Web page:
Shotokan (松濤館 Shōtōkan?) is a style of karate, developed from various martial arts by Gichin Funakoshi (1868–1957) and his son Gigo (Yoshitaka) Funakoshi (1906–1945). Gichin was born in Okinawa and is widely credited with popularizing “ karate do” through a series of public demonstrations, and by promoting the development of university karate clubs, including those at Keio, Waseda, Hitotsubashi (Shodai), Takushoku, Chuo, Gakushuin, and Hosei.

Funakoshi had many students at the university clubs and outside dojos, who continued to teach karate after his death in 1957. However, internal disagreements (in particular the notion that competition is contrary to the essence of karate) led to the creation of different organizations— including an initial split between the Japan Karate Association (headed by Masatoshi Nakayama) and the Shotokai (headed by Motonobu Hironishi and Shigeru Egami), followed by many others—so that today there is no single “Shotokan school”, although they all bear Funakoshi’s influence.

As the most widely practiced style, Shotokan is considered a traditional and influential form of karate do.

Shotokan was the name of the first official dojo built by Gichin Funakoshi, Shoto (松濤 Shōtō?), meaning “pine-waves” (the movement of pine needles when the wind blows through them), was Funakoshi’s pen-name, which he used in his poetic and philosophical writings and messages to his students. The Japanese kan (館 kan?) means “house” or “hall”. In honor of their sensei, Funakoshi’s students created a sign reading shōtō-kan, which they placed above the entrance of the hall where Funakoshi taught. Gichin Funakoshi never gave his system a name, just calling it karate.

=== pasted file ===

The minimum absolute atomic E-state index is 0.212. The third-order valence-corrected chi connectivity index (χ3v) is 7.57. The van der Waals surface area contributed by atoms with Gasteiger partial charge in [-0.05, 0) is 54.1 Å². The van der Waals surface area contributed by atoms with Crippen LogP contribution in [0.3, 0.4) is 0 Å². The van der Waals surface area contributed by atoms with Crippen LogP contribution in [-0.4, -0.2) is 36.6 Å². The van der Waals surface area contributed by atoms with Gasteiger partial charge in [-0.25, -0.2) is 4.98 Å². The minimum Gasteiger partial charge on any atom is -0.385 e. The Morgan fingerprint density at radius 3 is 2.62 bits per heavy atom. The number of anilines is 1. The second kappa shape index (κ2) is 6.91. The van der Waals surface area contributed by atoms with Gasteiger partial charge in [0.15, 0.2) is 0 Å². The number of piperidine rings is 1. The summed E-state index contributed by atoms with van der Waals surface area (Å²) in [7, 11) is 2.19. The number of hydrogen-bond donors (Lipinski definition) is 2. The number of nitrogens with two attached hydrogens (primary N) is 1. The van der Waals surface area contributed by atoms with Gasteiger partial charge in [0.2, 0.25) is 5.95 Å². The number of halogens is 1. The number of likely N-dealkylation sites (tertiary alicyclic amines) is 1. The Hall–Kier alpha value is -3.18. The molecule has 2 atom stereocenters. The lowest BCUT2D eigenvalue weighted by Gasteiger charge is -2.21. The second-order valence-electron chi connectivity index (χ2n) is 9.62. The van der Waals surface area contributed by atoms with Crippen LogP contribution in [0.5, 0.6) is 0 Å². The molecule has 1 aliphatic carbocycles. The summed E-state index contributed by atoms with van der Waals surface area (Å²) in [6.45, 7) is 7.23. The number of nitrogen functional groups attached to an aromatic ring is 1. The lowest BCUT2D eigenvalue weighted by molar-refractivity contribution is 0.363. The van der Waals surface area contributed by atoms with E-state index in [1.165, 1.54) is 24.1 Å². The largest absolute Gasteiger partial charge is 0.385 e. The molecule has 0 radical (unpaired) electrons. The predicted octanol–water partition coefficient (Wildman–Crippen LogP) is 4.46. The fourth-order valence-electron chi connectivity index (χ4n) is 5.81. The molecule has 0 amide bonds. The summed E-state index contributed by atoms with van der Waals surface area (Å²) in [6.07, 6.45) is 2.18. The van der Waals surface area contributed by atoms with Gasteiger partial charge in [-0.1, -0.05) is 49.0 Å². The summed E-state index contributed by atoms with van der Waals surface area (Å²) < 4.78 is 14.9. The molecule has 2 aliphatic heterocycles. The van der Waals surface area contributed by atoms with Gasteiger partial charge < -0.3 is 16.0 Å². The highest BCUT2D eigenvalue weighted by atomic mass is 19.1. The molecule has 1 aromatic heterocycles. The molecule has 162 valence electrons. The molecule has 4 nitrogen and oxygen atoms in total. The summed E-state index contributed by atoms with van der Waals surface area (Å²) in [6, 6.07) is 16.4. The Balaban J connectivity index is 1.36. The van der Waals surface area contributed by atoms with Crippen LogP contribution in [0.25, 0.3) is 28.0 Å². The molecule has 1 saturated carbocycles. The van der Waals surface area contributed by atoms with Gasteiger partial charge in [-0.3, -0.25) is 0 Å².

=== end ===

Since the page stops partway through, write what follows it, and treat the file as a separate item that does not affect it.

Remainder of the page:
Shotokan training is usually divided into three parts: kihon (basics), kata (forms or patterns of moves), and kumite (sparring). Techniques in kihon and kata are characterized by deep, long stances that provide stability, enable powerful movements, and strengthen the legs. Shotokan is regarded as a dynamic martial art as it develops anaerobic, powerful techniques as well as developing speed. Initially strength and power are demonstrated instead of slower, more flowing motions. Those who progress to brown and black belt level develop a much more fluid style that incorporates grappling, throwing and some standing joint locking jiu-jitsu-like techniques, which can be found even in basic kata. Kumite (fighting) techniques are practiced in the kihon and kata and developed from basic to advanced levels with an opponent.

Who can benefit from Shotokan Karate?

You! Even if you feel you are overweight, uncoordinated, inflexible, or lacking self-confidence or selfdiscipline, you may have the most to gain by training. Of course results should not be expected overnight, but if you train on a regular basis and stay with it, you will begin to see improvement. Nothing of real value is ever obtained with ease. All kinds of people benefit from Karate training. Men, women and children can be found at our dojo.

Dojo Kun

This means “ethics of the dojo”. The dojo is training center for Shotokan Karate.

  • Character
  • Sincerity
  • Effort
  • Self-Control
  • Courtesy

Contact Br. Javed Khan for registration (732) 322-7672